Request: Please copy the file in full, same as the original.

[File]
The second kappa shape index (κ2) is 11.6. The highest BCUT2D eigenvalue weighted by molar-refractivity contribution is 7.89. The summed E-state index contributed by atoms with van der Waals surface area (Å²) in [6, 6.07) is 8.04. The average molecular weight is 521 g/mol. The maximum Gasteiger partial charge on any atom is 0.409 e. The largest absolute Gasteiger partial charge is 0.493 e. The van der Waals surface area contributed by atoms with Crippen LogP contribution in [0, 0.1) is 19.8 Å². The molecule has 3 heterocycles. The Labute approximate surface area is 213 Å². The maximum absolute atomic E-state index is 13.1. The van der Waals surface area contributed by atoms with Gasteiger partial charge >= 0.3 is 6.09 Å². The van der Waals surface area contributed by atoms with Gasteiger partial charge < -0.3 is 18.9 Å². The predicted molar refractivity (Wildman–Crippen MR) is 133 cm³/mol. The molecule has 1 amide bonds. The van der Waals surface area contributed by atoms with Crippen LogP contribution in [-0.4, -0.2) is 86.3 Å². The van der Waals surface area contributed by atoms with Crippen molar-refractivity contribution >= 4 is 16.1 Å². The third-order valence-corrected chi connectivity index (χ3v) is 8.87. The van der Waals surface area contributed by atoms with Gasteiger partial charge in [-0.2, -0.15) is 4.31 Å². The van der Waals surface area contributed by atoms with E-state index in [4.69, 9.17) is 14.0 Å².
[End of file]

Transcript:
The second kappa shape index (κ2) is 11.6. The highest BCUT2D eigenvalue weighted by molar-refractivity contribution is 7.89. The summed E-state index contributed by atoms with van der Waals surface area (Å²) in [6, 6.07) is 8.04. The average molecular weight is 521 g/mol. The maximum Gasteiger partial charge on any atom is 0.409 e. The largest absolute Gasteiger partial charge is 0.493 e. The van der Waals surface area contributed by atoms with Crippen LogP contribution in [0, 0.1) is 19.8 Å². The molecule has 3 heterocycles. The Labute approximate surface area is 213 Å². The maximum absolute atomic E-state index is 13.1. The van der Waals surface area contributed by atoms with Gasteiger partial charge >= 0.3 is 6.09 Å². The van der Waals surface area contributed by atoms with Gasteiger partial charge < -0.3 is 18.9 Å². The predicted molar refractivity (Wildman–Crippen MR) is 133 cm³/mol. The molecule has 1 amide bonds. The van der Waals surface area contributed by atoms with Crippen LogP contribution in [-0.4, -0.2) is 86.3 Å². The van der Waals surface area contributed by atoms with Crippen molar-refractivity contribution >= 4 is 16.1 Å². The third-order valence-corrected chi connectivity index (χ3v) is 8.87. The van der Waals surface area contributed by atoms with Gasteiger partial charge in [-0.2, -0.15) is 4.31 Å². The van der Waals surface area contributed by atoms with E-state index in [4.69, 9.17) is 14.0 Å².